Margaret Gurevich is the author of many books for kids, including Capstone’s Academy of Dance series, Gina’s Balance, and their award-winning Chloe by Design series. She has also written for National Geographic Kids and Penguin Young Readers. When she’s not writing and teaching, she likes exercising, spending time with her family and friends, reading, and watching movies.
Marina Raydun: You work within the MG genre. What is it about that age group that makes you want to reach out to kids and young adults via fiction?
Margaret Gurevich: I love connecting with the MG age group. There are serious topics tackled but in a manner relatable to the tween. I remember that age, and knowing someone understood what I was going through was everything.
MR: What were some of your favorite books as a middle schooler?
MG: As a middle schooler, I gravitated to adult as well as children’s books. I loved Agatha Christie at that age, but I also enjoyed The Secret Garden, all books by S.E. Hinton, The Babysitters Club series, and more.
MR: Is there an illicit book you had to sneak growing up?
MG: My mom was very open to whatever I read. I was lucky that way.
MR: You were born in Belarus (where I lived between the ages of 3 and 11), but moved to the United States at a very young age. Are you bilingual? Which language lends itself better to storytelling?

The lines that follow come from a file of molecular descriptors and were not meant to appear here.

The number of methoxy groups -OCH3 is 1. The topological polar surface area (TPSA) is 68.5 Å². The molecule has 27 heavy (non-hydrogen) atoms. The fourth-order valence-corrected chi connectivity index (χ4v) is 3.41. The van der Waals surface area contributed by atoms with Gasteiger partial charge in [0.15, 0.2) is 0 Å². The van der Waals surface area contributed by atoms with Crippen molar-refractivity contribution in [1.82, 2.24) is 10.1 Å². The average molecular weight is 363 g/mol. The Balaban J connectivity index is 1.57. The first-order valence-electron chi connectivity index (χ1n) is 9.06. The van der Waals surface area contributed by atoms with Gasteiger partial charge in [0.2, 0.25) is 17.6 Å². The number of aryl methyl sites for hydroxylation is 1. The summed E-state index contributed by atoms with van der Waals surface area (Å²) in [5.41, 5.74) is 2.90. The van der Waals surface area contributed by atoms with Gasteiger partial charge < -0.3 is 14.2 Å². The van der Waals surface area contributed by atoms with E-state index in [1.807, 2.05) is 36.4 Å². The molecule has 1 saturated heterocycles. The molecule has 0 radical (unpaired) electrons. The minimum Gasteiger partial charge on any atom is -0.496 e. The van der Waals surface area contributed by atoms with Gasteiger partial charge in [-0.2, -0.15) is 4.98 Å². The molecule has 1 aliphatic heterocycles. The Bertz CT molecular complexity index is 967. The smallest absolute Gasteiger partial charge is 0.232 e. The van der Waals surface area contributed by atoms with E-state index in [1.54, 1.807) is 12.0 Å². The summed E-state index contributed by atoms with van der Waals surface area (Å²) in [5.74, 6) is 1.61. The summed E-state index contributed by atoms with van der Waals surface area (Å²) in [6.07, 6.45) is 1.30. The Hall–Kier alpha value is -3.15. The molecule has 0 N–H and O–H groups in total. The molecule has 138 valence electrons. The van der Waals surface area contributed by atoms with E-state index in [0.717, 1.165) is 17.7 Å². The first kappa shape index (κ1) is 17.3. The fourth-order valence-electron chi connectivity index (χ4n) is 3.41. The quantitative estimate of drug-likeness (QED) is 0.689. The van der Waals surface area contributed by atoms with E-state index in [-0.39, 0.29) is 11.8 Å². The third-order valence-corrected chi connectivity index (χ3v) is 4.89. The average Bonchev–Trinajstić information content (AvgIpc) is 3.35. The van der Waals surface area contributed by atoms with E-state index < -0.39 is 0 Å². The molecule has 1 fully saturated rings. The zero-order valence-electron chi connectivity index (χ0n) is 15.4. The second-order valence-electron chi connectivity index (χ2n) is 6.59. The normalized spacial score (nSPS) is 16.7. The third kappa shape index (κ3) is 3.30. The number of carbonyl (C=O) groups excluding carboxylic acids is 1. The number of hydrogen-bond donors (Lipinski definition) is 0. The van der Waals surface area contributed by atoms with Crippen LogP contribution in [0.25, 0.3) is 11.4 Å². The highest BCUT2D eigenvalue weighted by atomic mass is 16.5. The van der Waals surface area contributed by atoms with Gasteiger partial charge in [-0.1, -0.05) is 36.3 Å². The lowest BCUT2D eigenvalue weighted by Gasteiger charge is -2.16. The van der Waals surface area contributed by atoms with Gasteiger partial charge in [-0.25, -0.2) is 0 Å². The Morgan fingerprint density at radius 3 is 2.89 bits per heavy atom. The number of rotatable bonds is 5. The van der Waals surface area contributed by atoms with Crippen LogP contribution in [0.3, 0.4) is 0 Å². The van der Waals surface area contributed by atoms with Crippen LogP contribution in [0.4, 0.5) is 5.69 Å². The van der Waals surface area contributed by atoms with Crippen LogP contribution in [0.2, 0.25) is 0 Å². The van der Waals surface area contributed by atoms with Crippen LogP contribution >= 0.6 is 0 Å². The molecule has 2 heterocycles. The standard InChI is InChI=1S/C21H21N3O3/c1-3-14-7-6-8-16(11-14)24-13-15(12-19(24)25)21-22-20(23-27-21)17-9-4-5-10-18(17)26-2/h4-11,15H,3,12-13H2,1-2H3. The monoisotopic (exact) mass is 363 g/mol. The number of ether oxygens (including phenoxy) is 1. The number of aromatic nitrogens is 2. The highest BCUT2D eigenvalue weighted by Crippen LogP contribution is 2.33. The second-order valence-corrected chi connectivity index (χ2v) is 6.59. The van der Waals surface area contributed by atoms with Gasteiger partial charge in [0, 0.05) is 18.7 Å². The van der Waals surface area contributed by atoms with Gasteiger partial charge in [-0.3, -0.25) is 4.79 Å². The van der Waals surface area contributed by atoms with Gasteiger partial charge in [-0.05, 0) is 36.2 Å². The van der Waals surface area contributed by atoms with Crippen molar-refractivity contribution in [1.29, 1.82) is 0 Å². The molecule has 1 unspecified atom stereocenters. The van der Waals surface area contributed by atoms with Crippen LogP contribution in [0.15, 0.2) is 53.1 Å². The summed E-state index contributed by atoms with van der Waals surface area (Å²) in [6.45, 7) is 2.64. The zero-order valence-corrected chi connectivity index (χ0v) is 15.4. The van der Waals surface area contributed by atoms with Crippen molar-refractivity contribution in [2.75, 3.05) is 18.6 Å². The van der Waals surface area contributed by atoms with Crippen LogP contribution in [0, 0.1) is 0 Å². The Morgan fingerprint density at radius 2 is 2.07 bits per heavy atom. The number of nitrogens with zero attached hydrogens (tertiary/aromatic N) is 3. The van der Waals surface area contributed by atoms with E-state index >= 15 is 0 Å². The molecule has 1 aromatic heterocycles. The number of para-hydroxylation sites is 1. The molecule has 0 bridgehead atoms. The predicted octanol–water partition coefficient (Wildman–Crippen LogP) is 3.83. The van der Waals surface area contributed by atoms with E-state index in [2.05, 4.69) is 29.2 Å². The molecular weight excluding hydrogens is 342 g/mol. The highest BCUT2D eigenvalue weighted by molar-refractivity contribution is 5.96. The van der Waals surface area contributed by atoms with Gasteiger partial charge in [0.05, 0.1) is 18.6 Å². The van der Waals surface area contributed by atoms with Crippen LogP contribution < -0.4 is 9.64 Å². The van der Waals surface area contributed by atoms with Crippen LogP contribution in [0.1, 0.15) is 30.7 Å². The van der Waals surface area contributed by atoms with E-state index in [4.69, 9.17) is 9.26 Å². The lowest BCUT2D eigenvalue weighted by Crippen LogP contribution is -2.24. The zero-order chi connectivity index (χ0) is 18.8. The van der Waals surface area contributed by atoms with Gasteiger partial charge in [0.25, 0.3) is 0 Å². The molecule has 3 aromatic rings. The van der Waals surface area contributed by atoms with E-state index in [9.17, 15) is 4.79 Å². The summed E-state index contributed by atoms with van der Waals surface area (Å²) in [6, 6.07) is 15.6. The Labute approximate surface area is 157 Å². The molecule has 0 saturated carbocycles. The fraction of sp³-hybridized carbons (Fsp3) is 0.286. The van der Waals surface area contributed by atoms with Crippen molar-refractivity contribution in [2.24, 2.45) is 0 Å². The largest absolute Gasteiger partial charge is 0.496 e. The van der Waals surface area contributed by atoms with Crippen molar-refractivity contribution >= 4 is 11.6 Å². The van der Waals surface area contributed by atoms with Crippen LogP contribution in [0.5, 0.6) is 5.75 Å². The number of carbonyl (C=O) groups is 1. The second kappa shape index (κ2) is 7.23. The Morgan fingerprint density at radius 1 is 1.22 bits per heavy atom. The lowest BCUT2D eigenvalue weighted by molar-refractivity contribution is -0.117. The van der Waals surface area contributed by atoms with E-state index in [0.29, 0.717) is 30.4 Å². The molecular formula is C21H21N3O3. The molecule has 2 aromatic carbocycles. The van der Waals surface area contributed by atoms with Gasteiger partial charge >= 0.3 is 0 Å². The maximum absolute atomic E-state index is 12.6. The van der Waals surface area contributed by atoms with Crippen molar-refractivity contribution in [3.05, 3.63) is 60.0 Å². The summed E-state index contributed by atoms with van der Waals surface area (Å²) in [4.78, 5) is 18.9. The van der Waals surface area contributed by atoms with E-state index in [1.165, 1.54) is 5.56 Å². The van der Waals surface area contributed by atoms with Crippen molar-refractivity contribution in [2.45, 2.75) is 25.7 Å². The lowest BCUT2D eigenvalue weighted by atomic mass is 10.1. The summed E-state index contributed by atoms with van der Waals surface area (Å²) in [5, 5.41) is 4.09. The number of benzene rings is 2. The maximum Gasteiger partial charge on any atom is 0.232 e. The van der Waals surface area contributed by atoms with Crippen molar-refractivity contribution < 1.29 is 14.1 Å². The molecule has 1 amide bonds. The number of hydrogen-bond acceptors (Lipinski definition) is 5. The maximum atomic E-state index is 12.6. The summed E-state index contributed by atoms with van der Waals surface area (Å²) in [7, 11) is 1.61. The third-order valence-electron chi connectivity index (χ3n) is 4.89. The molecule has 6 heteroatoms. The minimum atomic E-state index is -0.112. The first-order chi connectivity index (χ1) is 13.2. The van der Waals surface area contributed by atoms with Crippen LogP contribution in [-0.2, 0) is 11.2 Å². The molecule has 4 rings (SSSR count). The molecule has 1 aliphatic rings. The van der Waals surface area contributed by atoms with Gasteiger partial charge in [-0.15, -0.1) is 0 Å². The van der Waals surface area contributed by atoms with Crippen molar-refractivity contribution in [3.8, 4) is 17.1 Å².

MG: I can speak Russian and English, but English comes easier. There are many Russian words I have forgotten as there is no one to practice speaking with.
MR: What affect do you feel growing up in family of immigrants had (and continues to have) on your writing?
MG: I like this question! I would say the biggest effect was being brought here to have the life my parents could not. We actually came here as refugees, not immigrants. Growing up, I was always told about the opportunities I could have. I took that to heart. Writing was always my dream, and I wanted to do everything possible to achieve it.
MR: What is the most difficult part about your artistic process?
MG: The self-doubt that creeps up is always an issue, but I push through it.
MR: Is there a thing you’ve written that makes you cringe now?
MG: There’s a poem I wrote when I was seven that my mom still has. I rhymed twirl with chocolate swirl. I think that speaks for itself.